And that does not include the millions of dollars their children will send over or deposit into their bank accounts to ensure they maintain the comfortable life-style they are used to. It also doesn’t include monies their children will spend when they come to visit them.

Within 3-5 years of the scheme kicking-off, enough money should come our way to pay off all our foreign debts,and build a lightrail service from Apia to the airport and Falefa to the east to help remove the congestion on our roads. 

As said earlier, thisproject will cost the government basically nothing, but the financial benefit to the country and the business community is huge. 

Currently, the Government has lots of land in Upolu and Savai’i that is lying idle. It could ring-fenced some of it into 20- to 50-acre blocks to build ‘pensioner villages’ with basic one- and two-bedroom stand-alone homes or double or multiple units. These can be rented out at say $ST100 for a single pensioner flat and $ST180 for a couple a week. There is no reason why other individuals and organisations with large chunks of unused land could not set up similar schemes and start their own (NZ) pensioners’ housing scheme. 

Taking Winston Peters’ suggestion, New Zealand could partner Samoa by tagging $NZ75 million of its 2019 aid money to build 1000 pensioner units to begin with $NZ75,000 per unit while the Samoan Government provides the land. These buildings once completed become part of our Government’s social housing scheme. Pensioners can live there until they passed away.

Samoa Land Corporation, National Providence Fund, A.C.C. and U.T.O.S. may also be interested in the scheme as an investment opportunity.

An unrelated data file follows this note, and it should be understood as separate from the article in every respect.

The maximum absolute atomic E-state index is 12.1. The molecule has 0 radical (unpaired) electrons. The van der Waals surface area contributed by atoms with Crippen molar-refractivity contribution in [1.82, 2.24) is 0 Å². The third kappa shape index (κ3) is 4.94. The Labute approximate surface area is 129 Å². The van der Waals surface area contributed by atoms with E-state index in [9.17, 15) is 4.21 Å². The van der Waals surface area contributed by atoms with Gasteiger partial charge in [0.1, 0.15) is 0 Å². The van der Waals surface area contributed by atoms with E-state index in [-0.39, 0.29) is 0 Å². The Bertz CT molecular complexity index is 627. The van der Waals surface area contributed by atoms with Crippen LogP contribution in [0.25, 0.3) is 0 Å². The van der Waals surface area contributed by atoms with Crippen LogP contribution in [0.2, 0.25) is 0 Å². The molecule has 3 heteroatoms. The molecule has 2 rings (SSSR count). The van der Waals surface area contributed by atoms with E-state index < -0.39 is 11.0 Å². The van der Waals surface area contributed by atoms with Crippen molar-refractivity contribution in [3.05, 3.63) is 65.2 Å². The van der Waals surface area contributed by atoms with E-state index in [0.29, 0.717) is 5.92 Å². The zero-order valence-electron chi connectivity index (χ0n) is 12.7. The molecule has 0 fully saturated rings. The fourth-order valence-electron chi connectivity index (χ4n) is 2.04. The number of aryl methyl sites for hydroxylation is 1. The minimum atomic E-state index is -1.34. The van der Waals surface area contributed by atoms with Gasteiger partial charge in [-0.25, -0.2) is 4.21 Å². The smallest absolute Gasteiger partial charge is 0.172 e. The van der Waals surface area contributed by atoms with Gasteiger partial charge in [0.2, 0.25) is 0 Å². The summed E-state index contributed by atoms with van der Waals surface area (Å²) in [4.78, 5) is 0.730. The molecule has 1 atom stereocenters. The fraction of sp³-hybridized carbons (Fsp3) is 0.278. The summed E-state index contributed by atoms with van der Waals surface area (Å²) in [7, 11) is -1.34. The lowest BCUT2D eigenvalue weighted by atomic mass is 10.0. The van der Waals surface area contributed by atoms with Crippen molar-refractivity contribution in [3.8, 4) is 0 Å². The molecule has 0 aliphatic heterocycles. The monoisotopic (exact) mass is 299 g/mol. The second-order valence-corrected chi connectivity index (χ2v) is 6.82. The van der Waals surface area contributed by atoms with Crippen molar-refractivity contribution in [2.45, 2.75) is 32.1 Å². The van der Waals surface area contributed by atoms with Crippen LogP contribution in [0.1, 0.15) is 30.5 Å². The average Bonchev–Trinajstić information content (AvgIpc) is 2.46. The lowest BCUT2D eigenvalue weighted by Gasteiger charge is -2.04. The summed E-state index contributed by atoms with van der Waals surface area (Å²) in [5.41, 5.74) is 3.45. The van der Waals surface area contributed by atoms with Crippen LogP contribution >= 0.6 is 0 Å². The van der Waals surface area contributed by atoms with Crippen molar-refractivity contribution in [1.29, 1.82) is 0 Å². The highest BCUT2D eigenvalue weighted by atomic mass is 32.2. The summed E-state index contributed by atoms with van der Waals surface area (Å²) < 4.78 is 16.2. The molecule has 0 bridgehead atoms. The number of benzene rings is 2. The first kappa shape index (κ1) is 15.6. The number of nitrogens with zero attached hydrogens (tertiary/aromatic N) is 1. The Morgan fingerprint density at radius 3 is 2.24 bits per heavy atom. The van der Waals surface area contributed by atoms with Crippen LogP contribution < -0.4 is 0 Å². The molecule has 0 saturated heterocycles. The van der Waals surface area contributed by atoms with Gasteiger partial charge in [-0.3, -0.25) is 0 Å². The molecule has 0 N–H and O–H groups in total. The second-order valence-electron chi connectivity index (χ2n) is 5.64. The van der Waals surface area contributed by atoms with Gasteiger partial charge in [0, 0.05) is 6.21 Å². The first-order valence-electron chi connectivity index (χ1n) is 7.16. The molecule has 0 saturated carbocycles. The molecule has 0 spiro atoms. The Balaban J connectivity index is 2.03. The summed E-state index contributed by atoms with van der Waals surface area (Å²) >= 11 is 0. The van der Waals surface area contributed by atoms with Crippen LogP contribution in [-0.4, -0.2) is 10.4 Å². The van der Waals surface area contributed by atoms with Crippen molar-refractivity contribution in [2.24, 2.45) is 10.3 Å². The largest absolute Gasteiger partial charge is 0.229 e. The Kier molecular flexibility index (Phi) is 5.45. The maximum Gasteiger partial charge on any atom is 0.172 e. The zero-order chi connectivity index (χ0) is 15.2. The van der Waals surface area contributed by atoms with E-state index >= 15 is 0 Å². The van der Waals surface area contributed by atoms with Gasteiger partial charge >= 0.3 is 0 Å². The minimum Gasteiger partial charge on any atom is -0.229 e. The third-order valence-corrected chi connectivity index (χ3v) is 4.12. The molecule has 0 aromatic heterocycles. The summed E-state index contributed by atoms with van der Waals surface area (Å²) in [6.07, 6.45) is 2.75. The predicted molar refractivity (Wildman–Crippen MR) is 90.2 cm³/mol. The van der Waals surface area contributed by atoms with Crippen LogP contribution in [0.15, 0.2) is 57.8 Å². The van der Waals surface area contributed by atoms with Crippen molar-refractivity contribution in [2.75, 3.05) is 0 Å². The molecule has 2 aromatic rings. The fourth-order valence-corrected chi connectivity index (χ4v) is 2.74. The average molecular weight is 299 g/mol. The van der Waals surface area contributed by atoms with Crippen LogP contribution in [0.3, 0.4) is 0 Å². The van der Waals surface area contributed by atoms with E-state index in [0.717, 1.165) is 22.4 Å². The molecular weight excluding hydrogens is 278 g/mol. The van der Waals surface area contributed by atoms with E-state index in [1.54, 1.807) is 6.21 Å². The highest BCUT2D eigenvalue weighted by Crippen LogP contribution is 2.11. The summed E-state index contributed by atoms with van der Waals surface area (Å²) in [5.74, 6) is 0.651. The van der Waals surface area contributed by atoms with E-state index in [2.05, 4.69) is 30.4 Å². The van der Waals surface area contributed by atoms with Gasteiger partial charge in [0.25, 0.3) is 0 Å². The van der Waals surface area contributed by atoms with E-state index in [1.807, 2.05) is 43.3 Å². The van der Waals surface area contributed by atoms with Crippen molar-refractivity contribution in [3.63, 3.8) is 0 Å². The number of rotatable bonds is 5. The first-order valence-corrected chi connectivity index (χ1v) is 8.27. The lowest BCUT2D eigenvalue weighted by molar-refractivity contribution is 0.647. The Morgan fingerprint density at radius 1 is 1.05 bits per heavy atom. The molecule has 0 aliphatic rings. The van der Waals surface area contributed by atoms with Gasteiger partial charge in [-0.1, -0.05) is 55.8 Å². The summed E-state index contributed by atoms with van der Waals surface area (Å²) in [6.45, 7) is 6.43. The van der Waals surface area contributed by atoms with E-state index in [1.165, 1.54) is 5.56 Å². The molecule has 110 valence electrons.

I’m absolutely sure that there will be no shortage of people wanting to move from NZ into these units once they are completed or become vacant. Strict rules must apply of course like no dependants or relatives living with them, and no sub-letting.

Other benefits to Samoa include the creation of hundreds of jobs in the building and construction industry, service and care-giver industry as well as the catering as there will be those who prefer takeaways to home cooking. 

Pensioners will also bring with them industry skills that they can pass onto our young people.

New Zealand will also benefit to a large extent. Our pensioners returning home to live out the rest of their lives means there will be less pressure on NZ’s social services, especially in the area of health and housing. Millions of dollars will also be saved from accommodation supplements, power bill supplements as well as other services targeting the elderly that they will no longer have to pay out.

So, it’s a win-win situation with Samoa benefitting the most


* Views and opinions expressed in this article are those of the writer and may not necessarily reflect those of this newspaper’s management.